CFOs are increasingly stepping up their searches for the perfect procurement superstar to lead a procurement transformation. But a candidate who has been a standout at one company may not thrive or be successful at another company or organization.
When hiring an organization’s next chief procurement officer (CPO), a CFO may want to consider some salient traits or attributes before they hire a CPO. The following are eight critical traits a CFO should consider when hiring a CPO for a leadership role on their team.
1. Customer-Centric Problem-Solver
A skilled CPO should be a customer-centric problem-solver who tailors their approach to meeting internal stakeholders’ needs. The most effective CPOs focus on building a customer-centric procurement function where the internal customers’ needs can be met. Procurement should be viewed as a service rather than solely a compliance function of the organization. Internal customers are inclined to be highly resistant to spend aggregation if the CPO views his or her role as a police officer or enforcer. CPOs who can solve both operational and process problems for internal customers will be on the road to building a collaborative relationship with these stakeholders.
2. Well-Versed in Procurement KPIs
A seasoned CPO should be data, analytics, and metrics-driven. The 21st-century CPO needs to be well-versed in procurement KPIs and spend analytics. Having well-honed spend analytics skills will make the CPO a better negotiator with suppliers. CFOs need to jettison the notion that CPOs are only great negotiators.
3. Focused on Long-Term Spend Reduction
An accomplished CPO should focus on long-term progression rather than solely on short-term wins related spend reduction. The process of transforming a procurement function is a marathon that will happen over time. CPOs who are sprinters solely looking for short-term wins will frequently get frustrated and burn out if change doesn’t happen quickly enough. A seasoned, effective CPO will look for both short-term wins and long-term gains that happen over time.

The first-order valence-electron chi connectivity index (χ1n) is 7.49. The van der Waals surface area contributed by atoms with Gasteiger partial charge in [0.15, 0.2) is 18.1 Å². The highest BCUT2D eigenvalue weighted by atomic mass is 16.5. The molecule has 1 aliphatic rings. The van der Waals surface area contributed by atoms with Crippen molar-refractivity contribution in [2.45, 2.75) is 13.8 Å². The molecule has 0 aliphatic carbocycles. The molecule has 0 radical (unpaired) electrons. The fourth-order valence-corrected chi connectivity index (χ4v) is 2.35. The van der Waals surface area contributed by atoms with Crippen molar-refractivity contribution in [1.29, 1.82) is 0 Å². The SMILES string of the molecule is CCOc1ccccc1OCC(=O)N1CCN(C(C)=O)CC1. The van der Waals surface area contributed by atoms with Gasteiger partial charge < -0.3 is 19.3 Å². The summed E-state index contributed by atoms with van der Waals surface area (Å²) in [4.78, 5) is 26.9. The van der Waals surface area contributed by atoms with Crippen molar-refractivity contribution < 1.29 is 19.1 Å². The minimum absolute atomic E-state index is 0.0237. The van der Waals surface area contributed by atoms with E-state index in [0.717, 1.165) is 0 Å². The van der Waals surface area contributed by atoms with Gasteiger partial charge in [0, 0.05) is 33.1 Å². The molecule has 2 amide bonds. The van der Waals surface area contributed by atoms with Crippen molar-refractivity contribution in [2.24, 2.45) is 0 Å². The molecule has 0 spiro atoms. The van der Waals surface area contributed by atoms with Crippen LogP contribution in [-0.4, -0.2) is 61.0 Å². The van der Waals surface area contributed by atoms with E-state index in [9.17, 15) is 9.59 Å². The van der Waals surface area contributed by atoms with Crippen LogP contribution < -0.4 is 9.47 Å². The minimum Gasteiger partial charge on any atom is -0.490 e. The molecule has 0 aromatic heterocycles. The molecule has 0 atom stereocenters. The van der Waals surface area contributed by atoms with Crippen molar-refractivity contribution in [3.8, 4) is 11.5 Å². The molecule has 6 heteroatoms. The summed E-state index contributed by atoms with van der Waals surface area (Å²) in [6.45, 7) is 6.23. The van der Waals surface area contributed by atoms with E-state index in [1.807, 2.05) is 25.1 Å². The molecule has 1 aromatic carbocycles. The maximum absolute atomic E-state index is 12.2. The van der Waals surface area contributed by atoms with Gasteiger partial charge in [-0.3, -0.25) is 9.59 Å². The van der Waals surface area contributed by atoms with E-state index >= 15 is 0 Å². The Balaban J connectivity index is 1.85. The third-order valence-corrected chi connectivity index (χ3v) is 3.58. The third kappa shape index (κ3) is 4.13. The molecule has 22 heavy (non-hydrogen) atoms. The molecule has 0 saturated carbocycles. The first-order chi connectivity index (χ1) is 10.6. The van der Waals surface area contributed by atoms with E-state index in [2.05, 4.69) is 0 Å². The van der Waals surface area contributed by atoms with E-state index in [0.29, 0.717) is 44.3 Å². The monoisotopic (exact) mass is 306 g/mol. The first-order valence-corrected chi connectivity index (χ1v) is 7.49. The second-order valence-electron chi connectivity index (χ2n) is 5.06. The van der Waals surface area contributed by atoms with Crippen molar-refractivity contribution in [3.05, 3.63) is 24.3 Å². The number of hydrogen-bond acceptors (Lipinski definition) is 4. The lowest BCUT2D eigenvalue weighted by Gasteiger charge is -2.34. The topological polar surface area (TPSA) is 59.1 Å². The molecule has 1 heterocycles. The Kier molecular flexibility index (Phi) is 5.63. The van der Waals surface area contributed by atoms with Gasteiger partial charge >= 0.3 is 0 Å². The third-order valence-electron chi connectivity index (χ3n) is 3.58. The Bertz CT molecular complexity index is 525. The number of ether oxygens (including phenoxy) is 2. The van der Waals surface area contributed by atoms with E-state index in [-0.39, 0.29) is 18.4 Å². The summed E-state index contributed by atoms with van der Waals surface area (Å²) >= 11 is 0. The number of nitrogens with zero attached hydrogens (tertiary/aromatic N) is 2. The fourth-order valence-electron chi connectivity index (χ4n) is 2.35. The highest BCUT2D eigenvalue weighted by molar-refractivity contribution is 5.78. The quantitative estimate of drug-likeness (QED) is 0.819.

4. Soft Skills are Essential
An astute CPO should possess a high degree of emotional intelligence with excellent empathic listening skills. Internal stakeholders often seek procurement executives who can understand and empathize with their pain points. A CPO who is merely selling their agenda will often hit a brick wall. Some procurement leaders may propose a quick fix to an issue before empathically listening to their internal stakeholders’ frustrations. Seeking to understand is a great starting point for any CPO.
5. A Culture Match
A well-matched CPO should have a leadership style that fits the culture of the organization. A CPO who has been successful in one particular industry or sector may not thrive in a different one. A CPO who has been successful in a company culture/sector that moves quickly (like tech) may find a company with a slower rate of change to be frustrating and could be prone to burning out. Sectors in which the company has thin profit margins may have a higher acceptance of a cost-driven culture versus sectors/companies with lucrative profit margins.
6. Understands Direct vs Indirect Spend
An accomplished CPO should understand that not all spend is the same. Direct materials spend is different from indirect spend. Manufacturers who primarily buy raw materials (direct material spend) need one approach compared with software companies or financial services whose spend is primarily indirect (services spend rather than materials spend). A CPO who has primarily focused on raw material spend may not thrive in an environment that is comprised of primarily indirect spend, which tends to be highly decentralized.
7. Relationship Builder
A proficient CPO should be a leader who conducts internal customer satisfaction surveys. A successful high-octane change agent wants to measure their effectiveness with internal customers through customer service surveys. CPOs who are receptive to both qualitative and quantitative feedback will be more likely to adapt to the needs of their internal customers and build highly collaborative relationships.
8. Identify a Candidate’s Time Horizon
Some CPOs seek positions that can lead the pilot stages of transformation and get the organization off the ground with a strategic plan. Then, after a few years, the same CPO may be ready to change jobs or even companies. Other leaders may have more of an appetite to stay on longer. It is important to identify a candidate’s time horizon to see if they would be highly engaged and want to stay at the organization.
A CFO needs to carefully assess whether they are hiring a CPO with the breadth of skills necessary to succeed in transforming a procurement organization into a highly customer-centric function that matches the needs of the organization as a whole.
Steven Lutzer is the president and founder of Lutzer Global, an executive search firm specializing in procurement, strategic sourcing, and supply chain management.